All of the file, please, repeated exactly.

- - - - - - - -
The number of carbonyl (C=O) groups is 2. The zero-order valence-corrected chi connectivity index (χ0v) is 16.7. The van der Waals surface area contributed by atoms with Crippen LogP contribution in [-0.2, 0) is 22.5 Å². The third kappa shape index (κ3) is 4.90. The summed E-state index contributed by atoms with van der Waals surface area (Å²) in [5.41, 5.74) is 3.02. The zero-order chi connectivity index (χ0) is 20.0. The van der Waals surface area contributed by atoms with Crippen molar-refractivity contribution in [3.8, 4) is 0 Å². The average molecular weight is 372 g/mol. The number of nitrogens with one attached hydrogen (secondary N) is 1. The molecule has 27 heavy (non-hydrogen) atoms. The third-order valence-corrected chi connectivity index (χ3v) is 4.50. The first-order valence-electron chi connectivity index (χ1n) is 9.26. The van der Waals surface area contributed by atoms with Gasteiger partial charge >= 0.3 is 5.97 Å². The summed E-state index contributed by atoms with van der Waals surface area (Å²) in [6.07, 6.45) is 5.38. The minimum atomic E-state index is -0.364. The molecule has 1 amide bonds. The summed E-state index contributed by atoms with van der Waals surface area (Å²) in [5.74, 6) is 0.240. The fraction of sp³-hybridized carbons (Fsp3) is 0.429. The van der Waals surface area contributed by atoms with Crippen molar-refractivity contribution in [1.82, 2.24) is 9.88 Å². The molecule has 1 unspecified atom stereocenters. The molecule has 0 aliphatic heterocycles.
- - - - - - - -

The number of carbonyl (C=O) groups is 2. The zero-order valence-corrected chi connectivity index (χ0v) is 16.7. The van der Waals surface area contributed by atoms with Crippen LogP contribution in [-0.2, 0) is 22.5 Å². The third kappa shape index (κ3) is 4.90. The summed E-state index contributed by atoms with van der Waals surface area (Å²) in [5.41, 5.74) is 3.02. The zero-order chi connectivity index (χ0) is 20.0. The van der Waals surface area contributed by atoms with Crippen molar-refractivity contribution in [3.8, 4) is 0 Å². The average molecular weight is 372 g/mol. The number of nitrogens with one attached hydrogen (secondary N) is 1. The molecule has 27 heavy (non-hydrogen) atoms. The third-order valence-corrected chi connectivity index (χ3v) is 4.50. The first-order valence-electron chi connectivity index (χ1n) is 9.26. The van der Waals surface area contributed by atoms with Gasteiger partial charge >= 0.3 is 5.97 Å². The summed E-state index contributed by atoms with van der Waals surface area (Å²) in [6.07, 6.45) is 5.38. The minimum atomic E-state index is -0.364. The molecule has 1 amide bonds. The summed E-state index contributed by atoms with van der Waals surface area (Å²) in [5.74, 6) is 0.240. The fraction of sp³-hybridized carbons (Fsp3) is 0.429. The van der Waals surface area contributed by atoms with Crippen molar-refractivity contribution in [1.82, 2.24) is 9.88 Å². The molecule has 1 unspecified atom stereocenters. The molecule has 0 aliphatic heterocycles.